JCEP 2020Professionals (JCEP) Board developed the Extension Leadership Conference to provide leadership training for professional association officers around the country. It has evolved into a premier conference for any Extension professional seeking leadership development, updates in national initiatives, and networking. The conference theme, A Vision For The Future, will be woven through the 32 concurrent and general sessions. The conference will be held February 12 -13, 2020, on the San Antonio Riverwalk. Follow this link to learn more. Sourced from: ECOP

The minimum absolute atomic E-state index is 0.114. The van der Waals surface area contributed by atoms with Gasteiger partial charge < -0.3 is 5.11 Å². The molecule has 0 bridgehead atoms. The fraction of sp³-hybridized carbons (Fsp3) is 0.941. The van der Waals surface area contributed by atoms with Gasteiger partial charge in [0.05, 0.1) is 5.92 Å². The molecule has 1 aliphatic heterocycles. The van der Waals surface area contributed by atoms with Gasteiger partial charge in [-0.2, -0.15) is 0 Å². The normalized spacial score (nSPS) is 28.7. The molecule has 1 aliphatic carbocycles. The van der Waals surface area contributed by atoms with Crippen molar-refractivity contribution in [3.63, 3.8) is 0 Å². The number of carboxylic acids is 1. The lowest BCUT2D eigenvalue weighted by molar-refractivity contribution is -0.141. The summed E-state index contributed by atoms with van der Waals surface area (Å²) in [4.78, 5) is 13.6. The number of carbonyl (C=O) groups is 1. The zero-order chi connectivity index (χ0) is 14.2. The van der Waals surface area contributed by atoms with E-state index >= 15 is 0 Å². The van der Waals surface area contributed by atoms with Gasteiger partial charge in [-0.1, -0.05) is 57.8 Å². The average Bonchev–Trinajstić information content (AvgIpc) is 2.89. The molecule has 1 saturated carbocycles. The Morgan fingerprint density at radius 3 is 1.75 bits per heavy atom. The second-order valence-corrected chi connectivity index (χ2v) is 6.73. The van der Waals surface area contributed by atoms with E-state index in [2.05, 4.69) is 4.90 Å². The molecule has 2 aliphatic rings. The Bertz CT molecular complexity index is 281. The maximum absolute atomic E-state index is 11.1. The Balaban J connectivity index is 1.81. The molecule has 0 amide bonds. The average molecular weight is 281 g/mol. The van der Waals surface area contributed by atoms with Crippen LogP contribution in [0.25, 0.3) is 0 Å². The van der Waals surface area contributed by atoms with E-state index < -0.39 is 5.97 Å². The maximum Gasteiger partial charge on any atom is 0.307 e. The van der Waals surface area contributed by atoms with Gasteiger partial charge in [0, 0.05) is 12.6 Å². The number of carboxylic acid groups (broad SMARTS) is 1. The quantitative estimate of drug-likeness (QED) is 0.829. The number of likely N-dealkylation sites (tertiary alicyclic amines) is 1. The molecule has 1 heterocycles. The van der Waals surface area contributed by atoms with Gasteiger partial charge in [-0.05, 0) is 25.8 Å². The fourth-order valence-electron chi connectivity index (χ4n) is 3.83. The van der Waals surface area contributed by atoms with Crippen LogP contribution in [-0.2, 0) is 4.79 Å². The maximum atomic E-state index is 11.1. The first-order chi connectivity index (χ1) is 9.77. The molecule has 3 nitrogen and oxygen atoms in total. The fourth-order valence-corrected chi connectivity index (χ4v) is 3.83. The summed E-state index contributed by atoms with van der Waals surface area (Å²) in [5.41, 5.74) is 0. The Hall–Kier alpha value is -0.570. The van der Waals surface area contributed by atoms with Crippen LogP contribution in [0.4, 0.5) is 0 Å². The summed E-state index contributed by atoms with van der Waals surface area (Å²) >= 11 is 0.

We all know fresh fruits and vegetables are key to good health. Yet many low-income neighborhoods have limited access to fresh produce. That’s why programs such as the federally funded Supplemental Nutrition Assistance Program (SNAP) and the National School Lunch Program are vital to the health of communities. Knowing how many children are in an area helps federal, state, and local officials evaluate funding for nutrition programs. “It’s important that a child is adequately nourished before attempting any activity,” said Betti Wiggins, officer of nutrition services for the Houston Independent School District, the nation’s seventh largest school district. Every day, the district serves 280,000 meals to students, she said.  SNAP, previously known as Food Stamps, provides nutrition benefits to supplement the food budgets of families "so they can purchase healthy food and move toward self-sufficiency,” according to the United States Department of Agriculture (USDA), which manages the program. Follow this link to learn more. Sourced from: United States Census Bureau